Curated Resource ( ? )

Should You Copy a Famous Site's Design?

Should You Copy a Famous Site's Design?

my notes ( ? )

There are many other reasons why a big-site design might not work for you:

  • Scale: Sorting through millions of products or articles requires more UI horsepower than needed for a simpler site with a handful of offerings.
  • Maintenance: Some design approaches — as simple as a company blog — require frequent updates to avoid going stale. Better not do it if you can't commit the resources to keep it working.
  • Integration: I've often discussed the importance of total user experience. Design elements can't be examined in isolation; they should work together. So, if you take one element out and plug it into a different context, it might not play well with your site's other design elements.
  • Domain: Government agencies often say they look to The White House as a role model for their websites. In addition to's occasional usability weaknesses, most government agencies offer a completely different set of services to their users. How to present nuclear safety regulations? Definitely differently than posting the president's latest speeches.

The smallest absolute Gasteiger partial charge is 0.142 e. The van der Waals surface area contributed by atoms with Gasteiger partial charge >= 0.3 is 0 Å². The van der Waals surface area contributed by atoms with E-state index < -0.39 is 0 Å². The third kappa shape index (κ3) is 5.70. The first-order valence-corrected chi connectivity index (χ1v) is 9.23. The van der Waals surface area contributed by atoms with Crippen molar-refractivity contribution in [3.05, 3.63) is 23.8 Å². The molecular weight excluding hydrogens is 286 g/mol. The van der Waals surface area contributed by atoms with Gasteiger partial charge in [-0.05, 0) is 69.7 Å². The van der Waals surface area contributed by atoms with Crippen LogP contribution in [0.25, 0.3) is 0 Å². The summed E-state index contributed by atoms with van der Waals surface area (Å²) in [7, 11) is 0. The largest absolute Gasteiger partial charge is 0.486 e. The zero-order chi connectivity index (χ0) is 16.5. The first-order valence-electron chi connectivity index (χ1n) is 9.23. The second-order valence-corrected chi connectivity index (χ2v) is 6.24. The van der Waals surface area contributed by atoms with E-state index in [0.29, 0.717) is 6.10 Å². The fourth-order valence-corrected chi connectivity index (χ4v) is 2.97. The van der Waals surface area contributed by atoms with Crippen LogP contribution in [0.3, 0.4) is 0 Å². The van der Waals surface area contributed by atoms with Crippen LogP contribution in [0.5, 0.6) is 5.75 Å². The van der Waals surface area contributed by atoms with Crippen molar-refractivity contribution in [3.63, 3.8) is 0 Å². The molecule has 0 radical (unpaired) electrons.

• Audience: Usability is always relative to two things: the users and their tasks. Maybe your users are more technically savvy than the general audience that typically dominates on the big sites. Often your users will have more specialized knowledge about your issues than general users — then again, the opposite might be true if you're offering basic education.
    • This last issue is particularly important for intranet design, where it's rarely appropriate to copy mainstream consumer-focused sites from the open Web. (That's why there are so many separate usability guidelines for intranets.) For example, even though there are many good uses of social features in the enterprise, don't copy Twitter, Facebook, and the like.
      • Web users = customers. Intranet users = employees.
      • Web tasks = shopping/having fun/etc. Intranet tasks = doing your job/cranking out deliverables.

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